Will be back with a bang
Sir — It is surely not the energy levels of the Democratic Party that could prove bothersome to Al Gore in another contest with George W. Bush (“Gore opts out of 2004 presidential race”, Dec 17). Yes, there would be innumerable things in a replay that would not interest either party workers or the general American public — the inane debates, the lies and the abysmal lack of general knowledge of the two most famous leaders that the world has witnessed before. But the thing that would surely go against Gore are the specific advantages the incumbent president has gained in his years in office — the operation in Afghanistan and the humbling of Iraq. These two trump cards are likely to jeopardize the prospects of any other candidate in the run. Bush has not only managed to lever out all the other priorities of American existence, but has cleverly left both the operations hanging in balance, dependent on his return to office. Bush will be back with a thumping majority.
M. Chatterjee, Calcutta
Flight to freedom
Sir — The news that Anees Ibrahim had been deported to Pakistan by the United Arab Emirates coincided with the news of Masood Azhar, a top leader of the banned Jaish-e-Mohammad, being freed from house-arrest by a Pakistani court. A little too much, possibly, for India to swallow in a single day.
As anticipated, a spokesperson of India’s external affairs ministry promptly rose to the occasion, condemning the Pakistan government as a sponsor of terrorism. But who is he talking to' Only to the Indian press. It is like preaching to converts. India has no one but itself to blame for having choked all channels of communication with Pakistan and for refusing to have any kind of dialogue with that country. Had there been an Indian high commissioner in Islamabad, he would have at least lodged a protest with the Pakistan government and also carried the rest of the diplomatic community with him.
Kangayam R. Rangaswamy, Madison, US
Sir — There seems to be an uncanny similarity in the way the most-wanted men — M. Veerappan, Ottavio Quattrochhi, Dawood Ibrahim, Abu Salem and now, Anees Ibrahim — are escaping the Indian dragnet. Is there a pattern in this madness' The UAE, Malaysia, Portugal, Thailand, Bangladesh, Bhutan, and Myanmar cannot all be wrong simultaneously. Why are these countries sheltering Indian criminals despite the knowledge that in the long run they could do a lot of damage on their soil'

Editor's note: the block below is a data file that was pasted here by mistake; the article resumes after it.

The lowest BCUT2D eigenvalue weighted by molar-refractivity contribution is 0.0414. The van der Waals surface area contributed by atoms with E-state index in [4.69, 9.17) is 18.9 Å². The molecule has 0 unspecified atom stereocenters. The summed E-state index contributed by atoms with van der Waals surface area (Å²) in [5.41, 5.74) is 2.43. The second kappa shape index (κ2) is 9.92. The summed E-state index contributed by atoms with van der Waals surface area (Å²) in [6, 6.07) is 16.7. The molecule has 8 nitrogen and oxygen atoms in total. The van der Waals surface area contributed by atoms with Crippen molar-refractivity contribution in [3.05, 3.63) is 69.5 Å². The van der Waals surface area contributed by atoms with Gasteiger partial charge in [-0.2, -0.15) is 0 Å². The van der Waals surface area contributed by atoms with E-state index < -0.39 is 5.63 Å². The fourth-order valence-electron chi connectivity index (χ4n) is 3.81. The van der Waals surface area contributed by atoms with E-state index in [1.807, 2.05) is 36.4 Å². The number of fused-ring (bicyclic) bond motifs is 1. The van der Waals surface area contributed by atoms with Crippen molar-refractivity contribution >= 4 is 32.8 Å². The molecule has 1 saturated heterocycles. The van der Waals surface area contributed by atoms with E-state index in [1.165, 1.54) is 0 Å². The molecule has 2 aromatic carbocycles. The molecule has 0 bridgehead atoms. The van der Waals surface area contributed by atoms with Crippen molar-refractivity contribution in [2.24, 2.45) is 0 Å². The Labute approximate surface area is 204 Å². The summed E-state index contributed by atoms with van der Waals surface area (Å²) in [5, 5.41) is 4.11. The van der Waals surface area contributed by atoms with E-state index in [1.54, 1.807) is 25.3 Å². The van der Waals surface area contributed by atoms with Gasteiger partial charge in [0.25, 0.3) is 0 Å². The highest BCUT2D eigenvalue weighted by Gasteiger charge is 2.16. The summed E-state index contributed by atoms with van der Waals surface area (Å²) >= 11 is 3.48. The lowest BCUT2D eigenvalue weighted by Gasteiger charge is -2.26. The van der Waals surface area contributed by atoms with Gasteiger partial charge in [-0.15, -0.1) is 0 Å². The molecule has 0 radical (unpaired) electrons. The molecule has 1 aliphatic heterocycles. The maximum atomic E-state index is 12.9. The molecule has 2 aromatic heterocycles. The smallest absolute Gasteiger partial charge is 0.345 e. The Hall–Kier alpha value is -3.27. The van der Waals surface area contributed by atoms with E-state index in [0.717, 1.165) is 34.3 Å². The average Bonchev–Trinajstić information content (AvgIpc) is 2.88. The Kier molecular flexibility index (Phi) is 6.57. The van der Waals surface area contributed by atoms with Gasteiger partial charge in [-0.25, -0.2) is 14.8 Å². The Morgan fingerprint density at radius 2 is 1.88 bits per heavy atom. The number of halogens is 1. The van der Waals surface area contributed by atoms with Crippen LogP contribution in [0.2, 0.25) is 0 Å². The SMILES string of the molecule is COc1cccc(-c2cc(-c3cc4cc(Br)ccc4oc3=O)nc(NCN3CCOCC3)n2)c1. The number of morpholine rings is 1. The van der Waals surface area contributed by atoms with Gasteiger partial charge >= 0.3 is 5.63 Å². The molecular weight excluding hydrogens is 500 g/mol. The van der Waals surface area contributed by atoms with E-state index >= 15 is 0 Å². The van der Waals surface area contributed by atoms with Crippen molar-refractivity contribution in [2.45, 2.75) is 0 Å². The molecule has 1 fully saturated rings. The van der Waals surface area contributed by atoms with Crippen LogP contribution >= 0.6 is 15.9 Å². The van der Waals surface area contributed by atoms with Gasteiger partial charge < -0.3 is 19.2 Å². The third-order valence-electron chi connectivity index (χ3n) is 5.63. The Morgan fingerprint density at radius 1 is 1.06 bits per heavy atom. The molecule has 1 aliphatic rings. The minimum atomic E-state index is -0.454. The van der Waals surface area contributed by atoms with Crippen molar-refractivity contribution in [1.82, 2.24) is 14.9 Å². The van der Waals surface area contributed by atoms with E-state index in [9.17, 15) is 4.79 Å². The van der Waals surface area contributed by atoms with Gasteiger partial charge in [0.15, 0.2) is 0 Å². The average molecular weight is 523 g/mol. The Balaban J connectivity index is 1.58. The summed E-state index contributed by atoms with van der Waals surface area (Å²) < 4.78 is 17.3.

Another thing. Look at the report, “Rocca holds talks, militants in custody” (Dec 17). The assistant secretary of state of the United States of America, Christina Rocca, personally visited Pakistan to supervise the trial of three militants who had allegedly planned a suicide attack on US diplomats in Karachi. But India’s senior leaders did not even bother to make a phone call to the UAE royalty, leave alone send a senior minister for the extradition of Ibrahim. Everything was left to the bungling Central Bureau of Investigation. When a senior minister could go to Kandahar along with the released terrorists, what problem did India have in sending one to fetch Ibrahim'
Govind Das Dujari, Calcutta
Sir — India will continue to suffer because of its shoddy diplomacy. It is really surprising that post-September 11, the UAE dared to deport a dreaded criminal like Anees Ibrahim to Pakistan without even informing India. Why has India not tried to raise a strong and collective voice of protest against these developments' If the US could seek to revenge crimes committed on its soil with ruthless aggression, why is India trying to project itself as a mute and helpless sufferer'
Vinit Malani, Calcutta
Sir — The blunt refusals of law-enforcing agencies in Portugal, Malayasia and now the UAE to turn in fugitives to India prove that nobody in the world takes India seriously. The callous attitude of our intelligence and law-enforcing agencies and the sheer incompetence of the home ministry when dealing with high profile cases of national interest are evident from the way they go hunting for dreaded and wealthy criminals without even their finger prints or latest photographs. Moreover, foreign countries view the Indian judicial system with suspicion because of its dismal record of convicting rich and famous criminals and of dispensing swift justice to the common man.
Still, the question that bothers is, why has the Indian leadership failed to bring American pressure to weigh upon the UAE' They should have guessed that the Arabs would not hand a Muslim over to India very easily' In a world where might is always right, India must develop the capabilities of its secret services to locate and neutralize the enemies of the nation, even on foreign soil and whatever the consequences. Henceforth, New Delhi should also support the democratic forces in the Gulf countries which seek an end to the rule of the sultans to reciprocate the snub.
Shivaji K. Moitra, Kharagpur
Sir — Anyone who dials 197, which is the directory inquiry service of the Mahanagar Telephone Nigam Limited, is greeted with “Aap ka call hamare liye important hai. Kripya pratiksha karen.” If the MTNL cannot find appropriate Hindi words for “call” and “important”, the office might as well replace the bombastic Hindi word — Kripya pratiksha karen — with two simple, soothing and practical English words: “Please wait”.
Omar Luther King, New Delhi